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Do I Qualify For Disability Insurance Benefits If I Have Rheumatoid Arthritis? > Do I Qualify For Disability Insurance Benefits If I Have Rheumatoid Arthritis?

1.3 million Americans have rheumatoid arthritis, RA. Nearly three times as many women have the disease as men.

Not everyone with rheumatoid arthritis (RA) is entitled to disability benefits. Disability insurance companies don’t always make it easy for policyholders who are disabled because of rheumatoid arthritis to get the benefits they deserve.

What Is Rheumatoid Arthritis and What Are The Symptoms?

An autoimmune disease, rheumatoid arthritis can cause chronic inflammation of the joints and other areas of the body.

The immune system attacks the protective lining that surrounds a joint called the synovium. The inflammation thickens the synovium and can invade the cartilage and bone. The tendons and ligaments that hold the joint together are weakened and stretched. The joint loses shape and alignment, resulting in joint deformity and dysfunction.

RA initially affects the small joints in the hands, wrist, feet and ankles. As the disease progresses in can involve the shoulders, elbows, knees, hips, jaw and even the neck. It affects the same joints on both sides of the body.

Patients with autoimmune diseases have antibodies and immune cells in the blood that target other body tissue. RA is a systemic illness. The symptoms can include:

  • Joint pain and Stiffness

Joint pain and stiffness commonly occur in the feet, knees, and hands. This can cause permanent joint destruction and deformity. You joint pain can be debilitating, and the damage to your joints can make it difficult to do your activities of daily living. Something as simple as buttoning a button becomes impossible.

  • Swollen and Tender Joints

Swollen joints and painful tenderness limit your ability to do any work activity that requires use of your feet, knees and hands.

  • Fatigue

Debilitating fatigue can limit activity.

RA is characterized by periods of disease flares and remissions. This plays into the carrier’s view that RA is not disabling.

What Is The Treatment for Rheumatoid Arthritis and How Does That Impact My Claim?

The hallmark symptoms of rheumatoid arthritis are swelling, stiffness and painful inflammation. The severity of the symptoms can differ from person to person.

Treatment for rheumatoid arthritis often includes nonsteroidal anti-inflammatory drugs, known as NSAIDs, steroids, disease modifying antirheumatic drugs and immunosuppressant drugs. These drugs can have significant side effects, including gastrointestinal problems, anemia and fatigue.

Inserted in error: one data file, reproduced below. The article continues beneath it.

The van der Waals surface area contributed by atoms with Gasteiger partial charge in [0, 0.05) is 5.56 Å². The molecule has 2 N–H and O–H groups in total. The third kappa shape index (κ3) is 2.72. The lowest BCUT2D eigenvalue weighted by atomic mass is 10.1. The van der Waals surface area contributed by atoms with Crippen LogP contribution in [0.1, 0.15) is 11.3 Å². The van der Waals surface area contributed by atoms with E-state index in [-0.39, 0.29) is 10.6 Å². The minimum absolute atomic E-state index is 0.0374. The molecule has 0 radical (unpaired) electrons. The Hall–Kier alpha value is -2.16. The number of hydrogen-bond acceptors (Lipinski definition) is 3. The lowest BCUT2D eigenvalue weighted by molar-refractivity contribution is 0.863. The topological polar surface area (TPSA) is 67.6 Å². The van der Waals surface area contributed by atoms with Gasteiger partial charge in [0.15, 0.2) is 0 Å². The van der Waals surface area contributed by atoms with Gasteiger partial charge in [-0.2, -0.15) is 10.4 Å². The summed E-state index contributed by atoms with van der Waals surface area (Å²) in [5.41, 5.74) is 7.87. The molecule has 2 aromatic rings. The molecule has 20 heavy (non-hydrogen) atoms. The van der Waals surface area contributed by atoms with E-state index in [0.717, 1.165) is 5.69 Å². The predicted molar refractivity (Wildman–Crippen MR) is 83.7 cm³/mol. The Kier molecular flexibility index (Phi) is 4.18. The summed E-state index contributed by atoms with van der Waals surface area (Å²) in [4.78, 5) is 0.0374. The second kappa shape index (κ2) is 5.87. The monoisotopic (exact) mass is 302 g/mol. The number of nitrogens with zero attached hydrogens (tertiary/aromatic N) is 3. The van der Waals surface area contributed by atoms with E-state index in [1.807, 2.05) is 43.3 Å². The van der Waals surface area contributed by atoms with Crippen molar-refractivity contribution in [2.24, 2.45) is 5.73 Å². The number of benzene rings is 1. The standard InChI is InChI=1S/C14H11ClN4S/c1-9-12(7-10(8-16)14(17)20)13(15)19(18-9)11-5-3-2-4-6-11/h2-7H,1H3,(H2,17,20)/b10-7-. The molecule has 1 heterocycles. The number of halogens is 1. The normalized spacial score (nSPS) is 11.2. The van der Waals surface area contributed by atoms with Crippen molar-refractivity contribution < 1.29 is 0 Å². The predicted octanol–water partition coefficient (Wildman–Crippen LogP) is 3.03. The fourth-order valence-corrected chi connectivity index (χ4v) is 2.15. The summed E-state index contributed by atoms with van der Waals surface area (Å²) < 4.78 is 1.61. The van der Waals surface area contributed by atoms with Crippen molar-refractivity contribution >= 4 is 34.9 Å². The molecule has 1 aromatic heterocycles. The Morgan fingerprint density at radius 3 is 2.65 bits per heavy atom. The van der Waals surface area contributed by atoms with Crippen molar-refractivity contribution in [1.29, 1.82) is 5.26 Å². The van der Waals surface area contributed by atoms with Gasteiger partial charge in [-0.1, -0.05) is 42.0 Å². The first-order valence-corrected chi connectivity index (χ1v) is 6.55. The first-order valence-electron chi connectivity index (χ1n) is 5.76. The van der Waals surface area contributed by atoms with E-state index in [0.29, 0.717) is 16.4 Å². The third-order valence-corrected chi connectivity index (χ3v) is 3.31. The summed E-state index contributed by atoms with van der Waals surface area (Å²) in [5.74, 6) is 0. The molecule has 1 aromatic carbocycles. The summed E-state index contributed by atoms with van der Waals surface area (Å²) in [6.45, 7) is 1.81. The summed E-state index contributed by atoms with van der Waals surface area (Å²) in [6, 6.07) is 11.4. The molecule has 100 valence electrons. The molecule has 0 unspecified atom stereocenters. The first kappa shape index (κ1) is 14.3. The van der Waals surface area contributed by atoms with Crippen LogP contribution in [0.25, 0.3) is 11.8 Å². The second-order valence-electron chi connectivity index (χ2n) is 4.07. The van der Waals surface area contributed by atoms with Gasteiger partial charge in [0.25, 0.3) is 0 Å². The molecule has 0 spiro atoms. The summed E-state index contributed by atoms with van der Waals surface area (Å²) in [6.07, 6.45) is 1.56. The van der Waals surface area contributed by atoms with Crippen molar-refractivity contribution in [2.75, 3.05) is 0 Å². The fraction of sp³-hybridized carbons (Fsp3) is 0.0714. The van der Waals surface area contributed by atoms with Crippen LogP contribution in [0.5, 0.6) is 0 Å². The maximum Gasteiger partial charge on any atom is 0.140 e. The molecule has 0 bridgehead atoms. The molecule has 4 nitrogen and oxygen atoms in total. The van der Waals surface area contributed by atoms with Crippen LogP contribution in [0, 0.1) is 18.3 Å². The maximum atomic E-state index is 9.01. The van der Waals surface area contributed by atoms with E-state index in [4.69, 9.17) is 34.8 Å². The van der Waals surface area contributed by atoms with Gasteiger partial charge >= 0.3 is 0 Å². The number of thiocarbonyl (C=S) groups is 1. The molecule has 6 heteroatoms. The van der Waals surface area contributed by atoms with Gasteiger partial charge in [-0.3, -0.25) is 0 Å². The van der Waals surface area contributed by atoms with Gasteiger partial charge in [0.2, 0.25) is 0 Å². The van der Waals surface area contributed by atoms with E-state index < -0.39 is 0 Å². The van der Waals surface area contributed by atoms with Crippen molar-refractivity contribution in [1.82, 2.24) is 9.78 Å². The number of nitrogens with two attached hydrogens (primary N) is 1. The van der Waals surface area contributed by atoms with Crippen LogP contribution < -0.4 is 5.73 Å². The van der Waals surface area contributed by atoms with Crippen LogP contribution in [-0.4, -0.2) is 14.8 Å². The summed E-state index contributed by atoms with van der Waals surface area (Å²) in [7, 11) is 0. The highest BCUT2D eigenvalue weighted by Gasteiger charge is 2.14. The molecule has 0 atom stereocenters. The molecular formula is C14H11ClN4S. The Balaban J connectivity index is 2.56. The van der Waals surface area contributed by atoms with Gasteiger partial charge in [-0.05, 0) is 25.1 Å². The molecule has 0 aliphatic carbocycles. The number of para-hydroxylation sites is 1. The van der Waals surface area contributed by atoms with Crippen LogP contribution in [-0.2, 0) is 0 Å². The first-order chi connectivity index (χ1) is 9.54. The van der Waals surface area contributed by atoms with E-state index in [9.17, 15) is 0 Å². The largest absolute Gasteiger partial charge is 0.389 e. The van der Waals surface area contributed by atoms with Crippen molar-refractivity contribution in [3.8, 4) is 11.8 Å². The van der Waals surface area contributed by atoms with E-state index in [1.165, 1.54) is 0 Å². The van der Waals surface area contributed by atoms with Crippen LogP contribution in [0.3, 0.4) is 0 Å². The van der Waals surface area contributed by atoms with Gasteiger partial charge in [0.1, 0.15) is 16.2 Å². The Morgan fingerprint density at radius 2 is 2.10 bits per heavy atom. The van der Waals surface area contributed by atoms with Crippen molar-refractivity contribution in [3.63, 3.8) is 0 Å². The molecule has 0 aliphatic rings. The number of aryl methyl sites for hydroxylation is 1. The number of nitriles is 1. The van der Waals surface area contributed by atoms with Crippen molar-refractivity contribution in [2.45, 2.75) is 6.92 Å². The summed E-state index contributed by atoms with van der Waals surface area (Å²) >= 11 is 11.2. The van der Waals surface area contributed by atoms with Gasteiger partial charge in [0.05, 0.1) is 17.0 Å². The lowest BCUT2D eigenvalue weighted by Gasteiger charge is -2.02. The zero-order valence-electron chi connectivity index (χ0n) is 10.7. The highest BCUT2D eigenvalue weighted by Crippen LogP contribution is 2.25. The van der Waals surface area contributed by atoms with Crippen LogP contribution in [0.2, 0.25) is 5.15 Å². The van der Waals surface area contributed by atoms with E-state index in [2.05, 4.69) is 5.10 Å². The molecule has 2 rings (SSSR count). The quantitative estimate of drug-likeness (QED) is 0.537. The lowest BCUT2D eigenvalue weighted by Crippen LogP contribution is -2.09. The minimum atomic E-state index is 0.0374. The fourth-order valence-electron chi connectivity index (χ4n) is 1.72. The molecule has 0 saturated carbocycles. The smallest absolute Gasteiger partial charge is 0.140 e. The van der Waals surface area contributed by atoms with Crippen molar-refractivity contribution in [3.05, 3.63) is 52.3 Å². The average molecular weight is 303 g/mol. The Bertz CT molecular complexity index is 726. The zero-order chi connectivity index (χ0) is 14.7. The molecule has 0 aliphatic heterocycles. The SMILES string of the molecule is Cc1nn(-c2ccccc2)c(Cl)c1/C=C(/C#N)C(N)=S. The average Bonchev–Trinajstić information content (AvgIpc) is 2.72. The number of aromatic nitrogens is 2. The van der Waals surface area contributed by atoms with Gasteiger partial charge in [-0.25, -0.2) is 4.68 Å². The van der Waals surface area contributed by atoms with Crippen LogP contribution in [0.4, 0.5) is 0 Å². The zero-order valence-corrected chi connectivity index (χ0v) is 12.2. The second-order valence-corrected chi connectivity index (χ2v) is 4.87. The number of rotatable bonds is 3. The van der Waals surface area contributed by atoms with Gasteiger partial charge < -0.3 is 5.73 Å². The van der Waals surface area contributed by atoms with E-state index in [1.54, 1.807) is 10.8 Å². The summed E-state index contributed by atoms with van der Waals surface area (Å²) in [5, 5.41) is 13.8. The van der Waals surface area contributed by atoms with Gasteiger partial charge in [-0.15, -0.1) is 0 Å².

It is important that your physician document the side effects and how they impact your ability to work.

If medication doesn’t prevent or slow the joint damage, you may have to undergo surgery, such as:

  1. Synovectomy, to remove the inflamed and painful lining of the joint;
  2. Tendon repair surgery, to repair the tendons that loosened or ruptured as a result of inflammation and joint damage;
  3. Joint fusion surgery, arthrodesis, to stabilize or realign a deformed joint; and
  4. Joint replacement surgery, arthroplasty, to remove the damaged joint and replace it with a prosthesis made of metal and plastic.

These surgeries also can be the basis of a disability claim.

How Disability Carriers Handle Rheumatoid Arthritis Claims

Disability carriers are notorious for denying and terminating many claims. Common arguments disability carriers make include:

  1. Coverage is excluded by the pre-existing condition clause of your disability policy.
  2. Benefits are limited under the subjective limitation clause. Pain and fatigue can be your most disabling symptoms, but carriers routinely dispute their impact.
  3. You’ve had RA for years and have not been disabled before now. You will have to overcome the carrier’s argument that you have been working with these problems for years and nothing has changed. It is crucial that your medical records develop the progression of your symptoms.
  4. Your symptoms are in remission and just flare up temporarily so you can work.
  5. Your complaints are really coming from your back; there is no objective testing that supports the severity your back complaints.

As a result, many disability claims are denied. Other reasons carriers give to deny claims: